Mehta MPRodrigus PTerhaard CHRao ASuh JRoa W: Survival and neurologic outcomes in a randomized trial of motexafin gadolinium and whole-brain radiation therapy in brain metastases. J Clin Oncol 21:252925362003

  • 25

    Mehta MPShapiro WRGlantz MJPatchell RAWeitzner MAMeyers CA: Lead-in phase to randomized trial of motexafin gadolinium and whole-brain radiation for patients with brain metastases: centralized assessment of magnetic resonance imaging, neurocognitive, and neurologic end points. J Clin Oncol 20:344534532002

  • 26

    Meyers CASmith JABezjak AMehta MPLiebmann JIllidge T: Neurocognitive function and progression in patients with brain metastases treated with whole-brain radiation and motexafin gadolinium: results of a randomized phase III trial. J Clin Oncol 22:1571652004

  • 27

    Mintz BJTuhrim SAlexander SYang WCShanzer S: Intracranial metastases in the initial staging of bronchogenic carcinoma. Chest 86:8508531984

  • 28

    Muacevic AKreth FWHorstmann GASchmid-Elsaesser RWowra BSteiger HJ: Surgery and radiotherapy compared with gamma knife radiosurgery in the treatment of solitary cerebral metastases of small diameter. J Neurosurg 91:35431999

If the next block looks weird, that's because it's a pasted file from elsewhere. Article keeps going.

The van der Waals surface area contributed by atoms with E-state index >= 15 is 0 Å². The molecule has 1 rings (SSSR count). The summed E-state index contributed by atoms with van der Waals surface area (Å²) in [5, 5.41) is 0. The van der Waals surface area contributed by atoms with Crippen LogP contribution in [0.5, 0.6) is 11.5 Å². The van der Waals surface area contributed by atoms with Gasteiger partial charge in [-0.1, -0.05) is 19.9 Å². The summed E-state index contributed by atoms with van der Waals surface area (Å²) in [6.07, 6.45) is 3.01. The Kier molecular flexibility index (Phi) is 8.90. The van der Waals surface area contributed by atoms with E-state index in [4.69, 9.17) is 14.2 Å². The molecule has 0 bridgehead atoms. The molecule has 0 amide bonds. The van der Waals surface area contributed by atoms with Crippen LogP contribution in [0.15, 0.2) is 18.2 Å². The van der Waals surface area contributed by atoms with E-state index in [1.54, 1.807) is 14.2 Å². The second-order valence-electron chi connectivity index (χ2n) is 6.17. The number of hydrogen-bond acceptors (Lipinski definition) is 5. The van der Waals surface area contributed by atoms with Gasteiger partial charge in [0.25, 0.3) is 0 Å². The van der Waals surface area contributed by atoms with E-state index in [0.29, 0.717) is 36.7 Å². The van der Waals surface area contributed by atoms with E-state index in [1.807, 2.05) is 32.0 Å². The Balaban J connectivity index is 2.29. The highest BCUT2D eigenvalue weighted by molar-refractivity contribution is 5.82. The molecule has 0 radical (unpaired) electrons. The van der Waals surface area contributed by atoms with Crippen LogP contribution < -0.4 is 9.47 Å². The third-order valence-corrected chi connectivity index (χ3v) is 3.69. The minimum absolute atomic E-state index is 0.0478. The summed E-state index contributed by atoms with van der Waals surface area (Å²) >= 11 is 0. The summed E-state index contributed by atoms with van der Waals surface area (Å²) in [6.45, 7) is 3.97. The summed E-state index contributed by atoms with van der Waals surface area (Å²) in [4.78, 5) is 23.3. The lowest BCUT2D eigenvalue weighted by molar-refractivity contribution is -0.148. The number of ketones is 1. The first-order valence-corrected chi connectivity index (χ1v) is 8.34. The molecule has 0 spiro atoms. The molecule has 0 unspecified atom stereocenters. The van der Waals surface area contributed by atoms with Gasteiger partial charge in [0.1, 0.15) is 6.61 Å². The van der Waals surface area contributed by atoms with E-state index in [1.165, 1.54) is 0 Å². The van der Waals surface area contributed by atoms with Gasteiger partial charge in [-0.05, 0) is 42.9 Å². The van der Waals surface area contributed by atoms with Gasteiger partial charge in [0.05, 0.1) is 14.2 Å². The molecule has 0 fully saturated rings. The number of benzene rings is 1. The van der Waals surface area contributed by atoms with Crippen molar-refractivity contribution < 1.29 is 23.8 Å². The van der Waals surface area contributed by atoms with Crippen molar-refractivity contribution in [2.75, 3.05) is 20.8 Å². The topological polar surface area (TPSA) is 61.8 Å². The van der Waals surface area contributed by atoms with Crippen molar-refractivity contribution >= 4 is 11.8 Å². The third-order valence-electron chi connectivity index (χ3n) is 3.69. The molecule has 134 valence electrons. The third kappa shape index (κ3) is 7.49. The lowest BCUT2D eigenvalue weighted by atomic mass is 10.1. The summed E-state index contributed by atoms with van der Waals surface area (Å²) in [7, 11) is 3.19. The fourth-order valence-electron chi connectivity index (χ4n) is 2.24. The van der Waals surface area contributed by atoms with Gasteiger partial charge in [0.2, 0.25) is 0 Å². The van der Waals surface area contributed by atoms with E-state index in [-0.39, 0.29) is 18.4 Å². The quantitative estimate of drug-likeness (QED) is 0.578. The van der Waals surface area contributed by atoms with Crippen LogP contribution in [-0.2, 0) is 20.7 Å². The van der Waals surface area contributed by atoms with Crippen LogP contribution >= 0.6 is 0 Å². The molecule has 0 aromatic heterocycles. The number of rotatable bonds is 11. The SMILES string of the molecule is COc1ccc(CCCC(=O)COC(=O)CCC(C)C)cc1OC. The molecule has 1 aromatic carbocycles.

• 29

    Nieder CSchwerdtfeger KSteudel WISchnabel K: Patterns of relapse and late toxicity after resection and whole-brain radiotherapy for solitary brain metastases. Strahlenther Onkol 174:2752781998

  • 30

    Packer RJ: Radiation-induced neurocognitive decline: the risks and benefits of reducing the amount of whole-brain irradiation. Curr Neurol Neurosci Rep 2:1311332002

  • 31

    Patchell RA: The management of brain metastases. Cancer Treat Rev 29:5335402003

  • 32

    Patchell RARegine WF: The rationale for adjuvant whole brain radiation therapy with radiosurgery in the treatment of single brain metastases. Technol Cancer Res Treat 2:1111152003

  • 33

    Patchell RATibbs PARegine WFDempsey RJMohiuddin MKryscio RJ: Postoperative radiotherapy in the treatment of single metastases to the brain: a randomized trial. JAMA 280:148514891998

  • 34

    Patchell RATibbs PAWalsh JWDempsey RJMaruyama YKryscio RJ: A randomized trial of surgery in the treatment of single metastases to the brain. N Engl J Med 322:4945001990

  • 35

    Pollock BE: An evidence-based medicine review of stereotactic radiosurgery. Prog Neurol Surg 19:1521702006

  • 36